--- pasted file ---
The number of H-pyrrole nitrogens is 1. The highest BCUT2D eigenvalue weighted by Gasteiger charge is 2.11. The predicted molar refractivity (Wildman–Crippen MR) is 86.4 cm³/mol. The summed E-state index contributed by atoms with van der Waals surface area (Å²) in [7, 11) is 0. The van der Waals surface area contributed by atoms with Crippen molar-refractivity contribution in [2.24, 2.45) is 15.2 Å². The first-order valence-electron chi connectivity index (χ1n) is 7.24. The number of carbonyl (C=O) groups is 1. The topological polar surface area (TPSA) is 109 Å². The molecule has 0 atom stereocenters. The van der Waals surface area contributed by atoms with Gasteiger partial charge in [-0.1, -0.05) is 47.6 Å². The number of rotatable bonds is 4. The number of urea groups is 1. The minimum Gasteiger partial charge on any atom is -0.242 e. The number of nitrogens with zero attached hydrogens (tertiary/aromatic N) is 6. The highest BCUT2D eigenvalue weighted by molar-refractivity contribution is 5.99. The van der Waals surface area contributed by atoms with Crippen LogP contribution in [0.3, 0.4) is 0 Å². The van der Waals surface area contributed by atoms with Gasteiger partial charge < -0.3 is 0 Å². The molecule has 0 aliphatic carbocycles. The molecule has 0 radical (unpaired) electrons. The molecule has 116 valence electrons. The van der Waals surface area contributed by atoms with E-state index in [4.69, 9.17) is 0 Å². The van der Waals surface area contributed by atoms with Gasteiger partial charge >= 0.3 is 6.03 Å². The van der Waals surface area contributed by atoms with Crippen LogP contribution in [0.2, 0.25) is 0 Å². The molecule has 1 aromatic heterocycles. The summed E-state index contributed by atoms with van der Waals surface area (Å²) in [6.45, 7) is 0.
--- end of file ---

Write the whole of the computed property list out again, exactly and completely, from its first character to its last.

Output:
The number of H-pyrrole nitrogens is 1. The highest BCUT2D eigenvalue weighted by Gasteiger charge is 2.11. The predicted molar refractivity (Wildman–Crippen MR) is 86.4 cm³/mol. The summed E-state index contributed by atoms with van der Waals surface area (Å²) in [7, 11) is 0. The van der Waals surface area contributed by atoms with Crippen molar-refractivity contribution in [2.24, 2.45) is 15.2 Å². The first-order valence-electron chi connectivity index (χ1n) is 7.24. The number of carbonyl (C=O) groups is 1. The topological polar surface area (TPSA) is 109 Å². The molecule has 0 atom stereocenters. The van der Waals surface area contributed by atoms with Gasteiger partial charge in [-0.1, -0.05) is 47.6 Å². The number of rotatable bonds is 4. The number of urea groups is 1. The minimum Gasteiger partial charge on any atom is -0.242 e. The number of nitrogens with zero attached hydrogens (tertiary/aromatic N) is 6. The highest BCUT2D eigenvalue weighted by molar-refractivity contribution is 5.99. The van der Waals surface area contributed by atoms with Crippen LogP contribution in [0.3, 0.4) is 0 Å². The van der Waals surface area contributed by atoms with Gasteiger partial charge < -0.3 is 0 Å². The molecule has 0 aliphatic carbocycles. The molecule has 0 radical (unpaired) electrons. The molecule has 116 valence electrons. The van der Waals surface area contributed by atoms with E-state index in [4.69, 9.17) is 0 Å². The van der Waals surface area contributed by atoms with Gasteiger partial charge >= 0.3 is 6.03 Å². The van der Waals surface area contributed by atoms with Crippen LogP contribution in [0.2, 0.25) is 0 Å². The molecule has 1 aromatic heterocycles. The summed E-state index contributed by atoms with van der Waals surface area (Å²) in [6.45, 7) is 0.